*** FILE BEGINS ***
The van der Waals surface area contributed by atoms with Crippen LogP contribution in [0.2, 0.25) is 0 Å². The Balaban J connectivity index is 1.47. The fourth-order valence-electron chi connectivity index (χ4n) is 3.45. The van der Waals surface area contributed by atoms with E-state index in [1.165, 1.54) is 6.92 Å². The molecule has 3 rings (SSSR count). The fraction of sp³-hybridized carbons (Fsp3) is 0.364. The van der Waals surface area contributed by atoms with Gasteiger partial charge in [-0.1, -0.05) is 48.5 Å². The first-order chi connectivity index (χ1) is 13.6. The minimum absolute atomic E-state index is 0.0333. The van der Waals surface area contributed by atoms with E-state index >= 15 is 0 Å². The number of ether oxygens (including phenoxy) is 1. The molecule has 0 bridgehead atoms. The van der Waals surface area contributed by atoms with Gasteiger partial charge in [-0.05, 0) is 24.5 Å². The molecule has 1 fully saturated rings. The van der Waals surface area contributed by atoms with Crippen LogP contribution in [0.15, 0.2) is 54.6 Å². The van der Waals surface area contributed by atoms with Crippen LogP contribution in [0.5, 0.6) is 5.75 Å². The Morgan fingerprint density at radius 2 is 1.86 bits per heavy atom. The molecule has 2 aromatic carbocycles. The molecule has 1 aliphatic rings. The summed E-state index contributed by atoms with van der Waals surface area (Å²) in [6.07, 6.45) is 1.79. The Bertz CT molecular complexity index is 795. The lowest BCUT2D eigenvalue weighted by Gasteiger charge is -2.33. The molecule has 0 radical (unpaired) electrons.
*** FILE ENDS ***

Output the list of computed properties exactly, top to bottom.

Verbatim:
The van der Waals surface area contributed by atoms with Crippen LogP contribution in [0.2, 0.25) is 0 Å². The Balaban J connectivity index is 1.47. The fourth-order valence-electron chi connectivity index (χ4n) is 3.45. The van der Waals surface area contributed by atoms with E-state index in [1.165, 1.54) is 6.92 Å². The molecule has 3 rings (SSSR count). The fraction of sp³-hybridized carbons (Fsp3) is 0.364. The van der Waals surface area contributed by atoms with Gasteiger partial charge in [-0.1, -0.05) is 48.5 Å². The first-order chi connectivity index (χ1) is 13.6. The minimum absolute atomic E-state index is 0.0333. The van der Waals surface area contributed by atoms with E-state index >= 15 is 0 Å². The number of ether oxygens (including phenoxy) is 1. The molecule has 0 bridgehead atoms. The van der Waals surface area contributed by atoms with Gasteiger partial charge in [-0.05, 0) is 24.5 Å². The molecule has 1 fully saturated rings. The van der Waals surface area contributed by atoms with Crippen LogP contribution in [0.15, 0.2) is 54.6 Å². The van der Waals surface area contributed by atoms with Crippen LogP contribution in [0.5, 0.6) is 5.75 Å². The Morgan fingerprint density at radius 2 is 1.86 bits per heavy atom. The molecule has 2 aromatic carbocycles. The molecule has 1 aliphatic rings. The summed E-state index contributed by atoms with van der Waals surface area (Å²) in [6.07, 6.45) is 1.79. The Bertz CT molecular complexity index is 795. The lowest BCUT2D eigenvalue weighted by Gasteiger charge is -2.33. The molecule has 0 radical (unpaired) electrons.